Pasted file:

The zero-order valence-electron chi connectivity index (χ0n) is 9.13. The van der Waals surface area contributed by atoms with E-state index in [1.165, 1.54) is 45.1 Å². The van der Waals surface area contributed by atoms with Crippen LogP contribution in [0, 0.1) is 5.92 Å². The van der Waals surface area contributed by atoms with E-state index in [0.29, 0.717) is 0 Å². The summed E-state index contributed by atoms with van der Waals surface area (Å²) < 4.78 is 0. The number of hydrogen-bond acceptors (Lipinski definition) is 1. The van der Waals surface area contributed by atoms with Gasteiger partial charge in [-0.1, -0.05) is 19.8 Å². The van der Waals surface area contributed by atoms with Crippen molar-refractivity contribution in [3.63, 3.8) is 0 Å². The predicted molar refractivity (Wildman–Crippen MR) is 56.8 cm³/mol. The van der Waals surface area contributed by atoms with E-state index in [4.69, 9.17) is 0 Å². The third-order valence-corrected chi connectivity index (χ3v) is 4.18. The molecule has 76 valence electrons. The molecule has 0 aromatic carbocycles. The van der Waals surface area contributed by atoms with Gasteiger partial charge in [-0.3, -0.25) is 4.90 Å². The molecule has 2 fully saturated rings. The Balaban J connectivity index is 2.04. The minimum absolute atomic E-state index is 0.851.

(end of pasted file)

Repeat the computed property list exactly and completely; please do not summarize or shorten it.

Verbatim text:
The zero-order valence-electron chi connectivity index (χ0n) is 9.13. The van der Waals surface area contributed by atoms with E-state index in [1.165, 1.54) is 45.1 Å². The van der Waals surface area contributed by atoms with Crippen LogP contribution in [0, 0.1) is 5.92 Å². The van der Waals surface area contributed by atoms with E-state index in [0.29, 0.717) is 0 Å². The summed E-state index contributed by atoms with van der Waals surface area (Å²) < 4.78 is 0. The number of hydrogen-bond acceptors (Lipinski definition) is 1. The van der Waals surface area contributed by atoms with Gasteiger partial charge in [-0.1, -0.05) is 19.8 Å². The van der Waals surface area contributed by atoms with Crippen molar-refractivity contribution in [3.63, 3.8) is 0 Å². The predicted molar refractivity (Wildman–Crippen MR) is 56.8 cm³/mol. The van der Waals surface area contributed by atoms with E-state index in [4.69, 9.17) is 0 Å². The third-order valence-corrected chi connectivity index (χ3v) is 4.18. The molecule has 76 valence electrons. The molecule has 0 aromatic carbocycles. The van der Waals surface area contributed by atoms with Gasteiger partial charge in [-0.3, -0.25) is 4.90 Å². The molecule has 2 fully saturated rings. The Balaban J connectivity index is 2.04. The minimum absolute atomic E-state index is 0.851.